Summer's been a washout so far. Does that tell us anything about climate change?

  • 15 May 2012, 12:33
  • Verity Payne

It was clearly raining on Louise Mensch MP this morning. So much so that she  tweeted:

Mensch tweet 150512

This prompted 'outrage,' she tweeted a bit later, from "sandalistas in my timeline completely incapable of detecting a joke".

Well, as people who love joking about the difference between weather and climate, we certainly emitted an appreciative snort. In a similar vein, basically everything you need to know about weather and climate is contained in this video:


However, why not take the opportunity to head off any potential confusion between a rainy day and long term climate change?

In the past climate skeptics have made statements, seemingly in all earnestness, perpetuating the myth that the weather outside your window on a particular day means that long-term climate change is not happening.

This was particularly apparent during the cold winters experienced by parts of Europe and North America in 2009 and 2010. Take, for example, Benny Peiser, director of the climate skeptic lobby group the Global Warming Policy Foundation, who was quoted in the Times in December 2009:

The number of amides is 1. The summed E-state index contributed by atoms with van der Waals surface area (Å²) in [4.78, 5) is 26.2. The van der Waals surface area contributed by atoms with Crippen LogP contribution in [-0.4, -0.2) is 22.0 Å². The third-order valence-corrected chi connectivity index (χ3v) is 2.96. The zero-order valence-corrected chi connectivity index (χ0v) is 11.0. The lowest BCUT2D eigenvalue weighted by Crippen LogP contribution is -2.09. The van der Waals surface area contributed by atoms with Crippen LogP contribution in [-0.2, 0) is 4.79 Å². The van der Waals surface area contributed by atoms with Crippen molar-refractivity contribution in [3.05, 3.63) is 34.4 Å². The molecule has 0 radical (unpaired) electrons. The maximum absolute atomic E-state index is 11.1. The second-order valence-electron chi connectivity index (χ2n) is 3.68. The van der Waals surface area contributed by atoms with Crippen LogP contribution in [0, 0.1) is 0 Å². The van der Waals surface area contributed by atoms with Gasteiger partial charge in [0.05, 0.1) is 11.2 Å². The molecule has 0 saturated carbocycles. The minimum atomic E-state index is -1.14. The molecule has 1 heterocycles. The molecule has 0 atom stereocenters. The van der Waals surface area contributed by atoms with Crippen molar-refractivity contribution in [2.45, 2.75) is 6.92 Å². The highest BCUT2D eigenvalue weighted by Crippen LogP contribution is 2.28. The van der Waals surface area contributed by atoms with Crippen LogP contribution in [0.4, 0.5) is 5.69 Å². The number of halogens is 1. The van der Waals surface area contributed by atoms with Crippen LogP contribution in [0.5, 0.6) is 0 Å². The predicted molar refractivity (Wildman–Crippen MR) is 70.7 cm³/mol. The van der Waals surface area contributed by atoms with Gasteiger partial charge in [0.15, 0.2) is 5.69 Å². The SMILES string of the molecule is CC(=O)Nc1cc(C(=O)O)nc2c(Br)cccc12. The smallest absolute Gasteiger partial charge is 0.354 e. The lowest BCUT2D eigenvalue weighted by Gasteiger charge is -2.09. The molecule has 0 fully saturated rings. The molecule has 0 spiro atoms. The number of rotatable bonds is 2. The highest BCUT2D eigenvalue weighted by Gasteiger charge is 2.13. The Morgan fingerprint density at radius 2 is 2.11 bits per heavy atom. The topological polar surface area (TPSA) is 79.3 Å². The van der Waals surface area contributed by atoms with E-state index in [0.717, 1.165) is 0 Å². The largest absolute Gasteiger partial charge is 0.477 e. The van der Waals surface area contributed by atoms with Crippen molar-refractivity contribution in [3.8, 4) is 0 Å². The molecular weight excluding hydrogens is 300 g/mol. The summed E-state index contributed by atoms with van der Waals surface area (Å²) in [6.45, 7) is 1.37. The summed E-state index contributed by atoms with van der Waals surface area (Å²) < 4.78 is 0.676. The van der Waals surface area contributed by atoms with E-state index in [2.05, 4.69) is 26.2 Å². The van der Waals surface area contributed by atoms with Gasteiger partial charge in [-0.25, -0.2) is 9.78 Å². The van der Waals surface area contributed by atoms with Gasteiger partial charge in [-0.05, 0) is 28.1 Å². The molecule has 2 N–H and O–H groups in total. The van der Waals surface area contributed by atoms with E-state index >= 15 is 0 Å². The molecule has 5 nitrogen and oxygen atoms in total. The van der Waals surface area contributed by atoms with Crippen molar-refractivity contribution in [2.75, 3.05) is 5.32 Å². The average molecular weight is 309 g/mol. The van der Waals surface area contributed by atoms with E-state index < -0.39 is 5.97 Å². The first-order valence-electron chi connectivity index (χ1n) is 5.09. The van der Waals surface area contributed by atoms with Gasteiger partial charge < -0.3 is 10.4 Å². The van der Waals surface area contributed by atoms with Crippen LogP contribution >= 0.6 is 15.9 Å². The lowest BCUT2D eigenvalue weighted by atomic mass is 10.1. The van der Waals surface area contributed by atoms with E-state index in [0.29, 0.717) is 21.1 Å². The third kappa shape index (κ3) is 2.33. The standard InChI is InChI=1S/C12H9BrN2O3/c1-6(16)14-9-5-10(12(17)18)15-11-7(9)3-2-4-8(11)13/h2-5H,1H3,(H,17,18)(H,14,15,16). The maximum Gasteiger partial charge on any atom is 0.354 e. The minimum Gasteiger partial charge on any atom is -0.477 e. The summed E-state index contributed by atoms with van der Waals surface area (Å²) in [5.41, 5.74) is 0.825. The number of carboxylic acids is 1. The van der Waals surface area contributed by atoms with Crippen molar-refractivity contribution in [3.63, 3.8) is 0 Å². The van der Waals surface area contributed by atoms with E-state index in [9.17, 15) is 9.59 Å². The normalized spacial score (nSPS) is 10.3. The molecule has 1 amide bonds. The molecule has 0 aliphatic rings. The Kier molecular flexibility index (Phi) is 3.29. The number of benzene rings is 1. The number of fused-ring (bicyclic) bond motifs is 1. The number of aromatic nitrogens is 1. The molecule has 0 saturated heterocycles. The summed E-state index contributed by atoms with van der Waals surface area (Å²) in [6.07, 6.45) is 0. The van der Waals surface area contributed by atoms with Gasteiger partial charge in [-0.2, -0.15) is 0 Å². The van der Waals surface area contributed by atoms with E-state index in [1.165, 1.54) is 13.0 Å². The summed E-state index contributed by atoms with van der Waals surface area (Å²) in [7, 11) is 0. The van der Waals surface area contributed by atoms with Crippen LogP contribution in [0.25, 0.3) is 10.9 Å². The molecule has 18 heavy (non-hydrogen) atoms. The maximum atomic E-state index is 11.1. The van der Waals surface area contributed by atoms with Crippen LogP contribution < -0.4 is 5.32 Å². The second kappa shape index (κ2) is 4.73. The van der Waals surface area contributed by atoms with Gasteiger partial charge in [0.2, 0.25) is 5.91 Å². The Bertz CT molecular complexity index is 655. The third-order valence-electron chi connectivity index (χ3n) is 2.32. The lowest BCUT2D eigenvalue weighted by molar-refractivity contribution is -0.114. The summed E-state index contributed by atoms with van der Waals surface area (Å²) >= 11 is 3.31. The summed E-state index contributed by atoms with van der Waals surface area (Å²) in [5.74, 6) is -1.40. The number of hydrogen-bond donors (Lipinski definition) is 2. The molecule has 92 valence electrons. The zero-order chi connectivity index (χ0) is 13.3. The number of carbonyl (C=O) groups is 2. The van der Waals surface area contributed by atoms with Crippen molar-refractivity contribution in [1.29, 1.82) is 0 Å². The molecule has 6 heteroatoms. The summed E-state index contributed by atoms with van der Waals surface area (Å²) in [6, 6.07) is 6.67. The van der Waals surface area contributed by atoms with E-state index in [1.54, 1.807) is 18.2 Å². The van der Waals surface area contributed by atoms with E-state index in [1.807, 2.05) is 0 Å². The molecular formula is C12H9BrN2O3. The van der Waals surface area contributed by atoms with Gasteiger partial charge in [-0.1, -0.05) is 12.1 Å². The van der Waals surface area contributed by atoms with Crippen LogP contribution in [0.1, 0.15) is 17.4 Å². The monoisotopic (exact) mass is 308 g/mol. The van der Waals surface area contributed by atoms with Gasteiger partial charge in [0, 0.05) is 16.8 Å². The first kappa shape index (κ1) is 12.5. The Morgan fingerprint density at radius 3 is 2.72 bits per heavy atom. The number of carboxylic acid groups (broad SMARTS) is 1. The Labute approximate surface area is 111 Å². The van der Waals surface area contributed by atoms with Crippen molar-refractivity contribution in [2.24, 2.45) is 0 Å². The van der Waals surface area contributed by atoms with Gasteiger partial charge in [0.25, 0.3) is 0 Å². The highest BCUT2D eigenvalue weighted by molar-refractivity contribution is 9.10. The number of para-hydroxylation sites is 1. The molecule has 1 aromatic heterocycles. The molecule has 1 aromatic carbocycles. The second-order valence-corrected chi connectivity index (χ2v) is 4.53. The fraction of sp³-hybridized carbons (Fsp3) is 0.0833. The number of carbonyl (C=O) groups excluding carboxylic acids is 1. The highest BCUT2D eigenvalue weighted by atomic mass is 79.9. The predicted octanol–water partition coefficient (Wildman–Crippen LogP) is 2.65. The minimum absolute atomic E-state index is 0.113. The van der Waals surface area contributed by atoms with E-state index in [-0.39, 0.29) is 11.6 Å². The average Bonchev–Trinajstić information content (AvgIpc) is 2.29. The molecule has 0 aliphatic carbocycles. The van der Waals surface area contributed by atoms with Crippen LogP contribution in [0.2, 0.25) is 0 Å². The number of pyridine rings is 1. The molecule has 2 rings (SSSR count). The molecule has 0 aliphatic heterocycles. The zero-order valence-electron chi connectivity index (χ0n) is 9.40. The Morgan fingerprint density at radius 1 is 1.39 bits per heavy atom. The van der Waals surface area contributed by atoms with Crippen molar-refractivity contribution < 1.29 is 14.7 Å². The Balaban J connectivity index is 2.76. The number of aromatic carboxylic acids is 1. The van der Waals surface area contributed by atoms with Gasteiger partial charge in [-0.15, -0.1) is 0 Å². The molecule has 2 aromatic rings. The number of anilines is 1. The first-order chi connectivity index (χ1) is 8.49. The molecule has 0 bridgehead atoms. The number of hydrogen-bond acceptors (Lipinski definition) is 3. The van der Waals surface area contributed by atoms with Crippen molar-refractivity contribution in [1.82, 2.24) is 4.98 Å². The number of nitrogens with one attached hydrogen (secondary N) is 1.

"We look out of the window and it's very cold, it doesn't seem to be warming."

Of course, a couple of cold winters in certain parts of the world (or even just, you know, winter) don't derail global warming theory, and doesn't mean that climate change isn't happening. Indeed, some research suggests that cold European winters may become more prevalent as the world warms and we lose more Arctic sea ice - although the jury is still out on that one.

Overall, the climate in Britain is likely to become warmer and wetter as the planet warms up. Here's the Met Office, on observations over the past half century:

"[H]eavy rainfall and peak river flows [...] have been increasing in frequency and magnitude over the past 50 years. This pattern is consistent with model predictions of how human-induced climate change affects rainfall.

It is, of course, worth pointing out that we cannot attribute a single precipitation event to climate change. Getting soaked coming out of Westminster tube, (or wandering the Pennines, Appalachians or outback, for our non-London readers) doesn't really tell you anything about how the climate is changing.

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